What was it like, way back then?

The idea of ‘land restoration’ suggests that the land can be restored to a better condition than the one it’s now in. The question is, what qualities might that ‘better condition’ have?

For a partial answer to that question for our region, have a look at Forgotten Woodlands, Future Landscapes, on Ian Lunt’s ecology blog. Using a number of resources, including the 1852 Selwyn map, Lunt points out that in the early 19th century Silver Banksias and Casuarinas were far more common than they are now, and that their destruction has severely impoverished our treescape. What’s more, their disappearance has led to a severe decline in some bird species.

Mount Alexander: its granite ridges were once covered with a variety of trees, especially Banksias and Casuarinas.

Mount Alexander: its granite ridges were once covered with a variety of trees, especially Banksias and Casuarinas.

The Selwyn map recorded the ridges of Mount Alexander, for example, as covered with ‘sheoak, gum box and honeysuckle [ie, Banksia]’. An 1875 geology report observed that Casuarinas and Banksias were ‘especially characteristic’ of higher granite ridges in Victoria.

Now, a single banksia survives on the Mount, and casuarinas are uncommon in our bushlands.

If you want to find out why, this provocatively interesting article is a must read. You can find the Selwyn Map via our March 2013 post.

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2 Responses to What was it like, way back then?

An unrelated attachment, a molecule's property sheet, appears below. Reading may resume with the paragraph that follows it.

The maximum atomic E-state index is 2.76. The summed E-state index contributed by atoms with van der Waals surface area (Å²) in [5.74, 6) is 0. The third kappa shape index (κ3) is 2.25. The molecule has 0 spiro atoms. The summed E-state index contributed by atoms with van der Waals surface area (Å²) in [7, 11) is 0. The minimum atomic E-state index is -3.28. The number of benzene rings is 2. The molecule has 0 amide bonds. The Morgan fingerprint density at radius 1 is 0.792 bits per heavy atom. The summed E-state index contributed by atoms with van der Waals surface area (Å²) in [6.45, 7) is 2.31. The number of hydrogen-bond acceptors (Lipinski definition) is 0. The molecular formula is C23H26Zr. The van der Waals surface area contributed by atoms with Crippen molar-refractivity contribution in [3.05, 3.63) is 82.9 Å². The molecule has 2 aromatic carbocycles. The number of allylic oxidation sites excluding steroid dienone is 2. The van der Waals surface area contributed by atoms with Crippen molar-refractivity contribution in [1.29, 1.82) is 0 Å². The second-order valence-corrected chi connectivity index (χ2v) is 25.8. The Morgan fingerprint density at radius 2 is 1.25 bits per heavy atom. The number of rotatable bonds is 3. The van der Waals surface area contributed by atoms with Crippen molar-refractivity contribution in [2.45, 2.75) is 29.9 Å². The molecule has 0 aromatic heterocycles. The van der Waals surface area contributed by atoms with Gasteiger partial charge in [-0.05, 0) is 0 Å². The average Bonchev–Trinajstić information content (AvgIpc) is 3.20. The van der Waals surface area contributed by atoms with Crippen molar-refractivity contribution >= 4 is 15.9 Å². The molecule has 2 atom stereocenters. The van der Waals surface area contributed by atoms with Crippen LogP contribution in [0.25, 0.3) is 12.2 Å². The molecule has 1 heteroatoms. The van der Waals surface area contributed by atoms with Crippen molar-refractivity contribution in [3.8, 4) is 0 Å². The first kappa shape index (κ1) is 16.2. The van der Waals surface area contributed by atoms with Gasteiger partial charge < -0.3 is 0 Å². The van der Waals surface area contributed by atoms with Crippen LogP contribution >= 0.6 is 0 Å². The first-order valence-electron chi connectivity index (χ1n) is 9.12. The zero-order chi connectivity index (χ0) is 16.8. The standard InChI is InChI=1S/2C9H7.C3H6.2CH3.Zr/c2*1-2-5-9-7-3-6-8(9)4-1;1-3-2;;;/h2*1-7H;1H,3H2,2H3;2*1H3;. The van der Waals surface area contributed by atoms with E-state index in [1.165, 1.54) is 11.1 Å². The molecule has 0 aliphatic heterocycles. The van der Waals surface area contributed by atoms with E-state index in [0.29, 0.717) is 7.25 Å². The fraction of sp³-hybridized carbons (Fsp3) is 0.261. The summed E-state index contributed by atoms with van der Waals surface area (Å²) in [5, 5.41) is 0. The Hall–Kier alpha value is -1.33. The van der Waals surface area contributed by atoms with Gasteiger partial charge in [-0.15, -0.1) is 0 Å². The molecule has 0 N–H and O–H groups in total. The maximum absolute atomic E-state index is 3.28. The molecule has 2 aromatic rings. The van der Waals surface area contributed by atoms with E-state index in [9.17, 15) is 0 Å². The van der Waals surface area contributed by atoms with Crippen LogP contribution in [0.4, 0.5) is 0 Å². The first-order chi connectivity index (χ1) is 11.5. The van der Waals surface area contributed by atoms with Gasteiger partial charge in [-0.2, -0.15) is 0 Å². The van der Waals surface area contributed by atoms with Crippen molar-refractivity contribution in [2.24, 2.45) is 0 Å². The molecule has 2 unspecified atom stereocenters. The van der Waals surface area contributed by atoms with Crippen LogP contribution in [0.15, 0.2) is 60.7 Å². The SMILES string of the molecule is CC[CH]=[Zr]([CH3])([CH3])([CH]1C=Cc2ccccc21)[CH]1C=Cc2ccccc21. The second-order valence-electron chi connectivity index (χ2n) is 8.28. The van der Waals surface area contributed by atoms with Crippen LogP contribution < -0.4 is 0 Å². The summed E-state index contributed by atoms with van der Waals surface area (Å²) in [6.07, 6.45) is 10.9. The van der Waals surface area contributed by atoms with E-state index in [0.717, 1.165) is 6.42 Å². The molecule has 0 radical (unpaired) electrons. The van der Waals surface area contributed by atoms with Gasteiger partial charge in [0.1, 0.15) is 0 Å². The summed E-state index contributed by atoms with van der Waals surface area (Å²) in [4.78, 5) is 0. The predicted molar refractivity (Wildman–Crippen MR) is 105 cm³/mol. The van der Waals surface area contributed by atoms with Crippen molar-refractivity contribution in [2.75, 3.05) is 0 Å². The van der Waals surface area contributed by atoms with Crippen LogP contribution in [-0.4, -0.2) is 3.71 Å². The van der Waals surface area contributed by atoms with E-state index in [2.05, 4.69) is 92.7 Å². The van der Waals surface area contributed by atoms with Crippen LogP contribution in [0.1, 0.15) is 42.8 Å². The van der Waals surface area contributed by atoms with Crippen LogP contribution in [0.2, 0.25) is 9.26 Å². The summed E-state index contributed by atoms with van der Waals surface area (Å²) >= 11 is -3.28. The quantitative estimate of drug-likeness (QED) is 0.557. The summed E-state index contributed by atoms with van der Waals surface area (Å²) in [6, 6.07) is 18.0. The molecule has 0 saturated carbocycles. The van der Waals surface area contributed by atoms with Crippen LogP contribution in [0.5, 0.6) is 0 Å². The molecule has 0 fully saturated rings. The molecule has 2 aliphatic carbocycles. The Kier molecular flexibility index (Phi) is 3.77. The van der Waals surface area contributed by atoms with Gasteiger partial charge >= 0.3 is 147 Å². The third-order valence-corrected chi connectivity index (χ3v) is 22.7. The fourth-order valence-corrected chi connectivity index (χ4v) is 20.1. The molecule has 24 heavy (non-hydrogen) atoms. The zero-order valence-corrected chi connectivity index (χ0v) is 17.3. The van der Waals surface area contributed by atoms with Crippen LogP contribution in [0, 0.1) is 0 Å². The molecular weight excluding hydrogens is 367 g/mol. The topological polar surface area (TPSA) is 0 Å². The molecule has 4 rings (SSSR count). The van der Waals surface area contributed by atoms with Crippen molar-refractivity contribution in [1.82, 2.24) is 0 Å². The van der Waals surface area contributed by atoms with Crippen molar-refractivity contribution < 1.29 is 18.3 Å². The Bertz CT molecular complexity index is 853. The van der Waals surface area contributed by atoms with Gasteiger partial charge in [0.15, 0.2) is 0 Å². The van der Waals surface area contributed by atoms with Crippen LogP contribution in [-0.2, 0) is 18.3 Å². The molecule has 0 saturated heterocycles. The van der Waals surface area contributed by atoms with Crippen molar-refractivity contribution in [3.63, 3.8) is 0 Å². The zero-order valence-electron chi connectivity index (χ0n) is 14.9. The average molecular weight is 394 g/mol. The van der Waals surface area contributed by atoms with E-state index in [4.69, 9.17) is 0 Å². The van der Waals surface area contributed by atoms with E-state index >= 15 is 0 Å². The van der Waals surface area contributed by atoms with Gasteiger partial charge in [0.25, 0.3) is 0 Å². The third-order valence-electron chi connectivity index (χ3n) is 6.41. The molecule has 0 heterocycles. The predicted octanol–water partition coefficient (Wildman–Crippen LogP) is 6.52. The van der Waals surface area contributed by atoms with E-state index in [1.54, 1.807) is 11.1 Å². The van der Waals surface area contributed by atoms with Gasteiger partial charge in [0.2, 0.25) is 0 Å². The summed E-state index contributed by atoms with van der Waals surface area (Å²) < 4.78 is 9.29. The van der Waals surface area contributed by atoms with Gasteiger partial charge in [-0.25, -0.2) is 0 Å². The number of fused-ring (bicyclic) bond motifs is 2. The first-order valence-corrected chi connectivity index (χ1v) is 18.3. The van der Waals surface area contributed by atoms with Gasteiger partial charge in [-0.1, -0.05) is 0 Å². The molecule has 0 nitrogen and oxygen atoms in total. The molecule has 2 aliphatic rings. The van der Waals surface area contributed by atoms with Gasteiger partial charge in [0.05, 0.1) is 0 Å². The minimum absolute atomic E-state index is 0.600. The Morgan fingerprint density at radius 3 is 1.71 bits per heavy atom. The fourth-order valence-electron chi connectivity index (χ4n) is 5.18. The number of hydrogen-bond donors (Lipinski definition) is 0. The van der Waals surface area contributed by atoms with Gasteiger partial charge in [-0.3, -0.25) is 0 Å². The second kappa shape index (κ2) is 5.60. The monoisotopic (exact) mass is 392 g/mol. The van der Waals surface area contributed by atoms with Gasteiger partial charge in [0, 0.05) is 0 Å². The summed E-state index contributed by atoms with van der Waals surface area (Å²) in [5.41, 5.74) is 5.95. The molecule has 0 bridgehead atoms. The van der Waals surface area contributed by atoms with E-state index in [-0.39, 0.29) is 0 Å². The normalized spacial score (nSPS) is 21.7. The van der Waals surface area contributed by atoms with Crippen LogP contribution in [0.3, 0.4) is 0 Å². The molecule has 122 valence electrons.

1. Robin Haylett says:

    Castlemaine Landcare Group started to plant Banksia marginata along the Happy Valley walking track a number of years ago. We utilised silt extracted from Forest Creek during willow removal to assist in planting – they benefit from moister conditions in their early years of growth. The initial planting is now well established and we planted more on a nearby site this winter.

  2. We live half an hour south of Castlemaine. We have established a seed production area [SPA] for a range of species in order to supply seed to a range of people (indigenous nurseries and private) in order to reduce the amount of seed being taken from the natural environment. We collected seed from 5 different populations of the Tree form of Silver Banksia and we now have over 300 plants in our SPA and we are collecting heaps of seed. We have to separately bag the cones with cloth bags or the beautiful Yellow-tailed Black-cockatoos take them all before they are ripe.
    The local nursery tells us that our seed grows faster and better and grows lovely plants compared to all the others they have grown. We would like more people to grow our seed and include it in their plantings as it may help people to form more sustainable populations over time.
    We went to so much trouble because we want to see this species returned to all the areas where it used to be (we make very little money from our seed – this is not our motivation). Our seed is from Baynton and Tooborac and Spring Hill and we grow them on a property near Daylesford on mostly red volcanic soil. If you have time to look at our website: http://www.victoriannativeseed.com.au/ you can see what we are doing.

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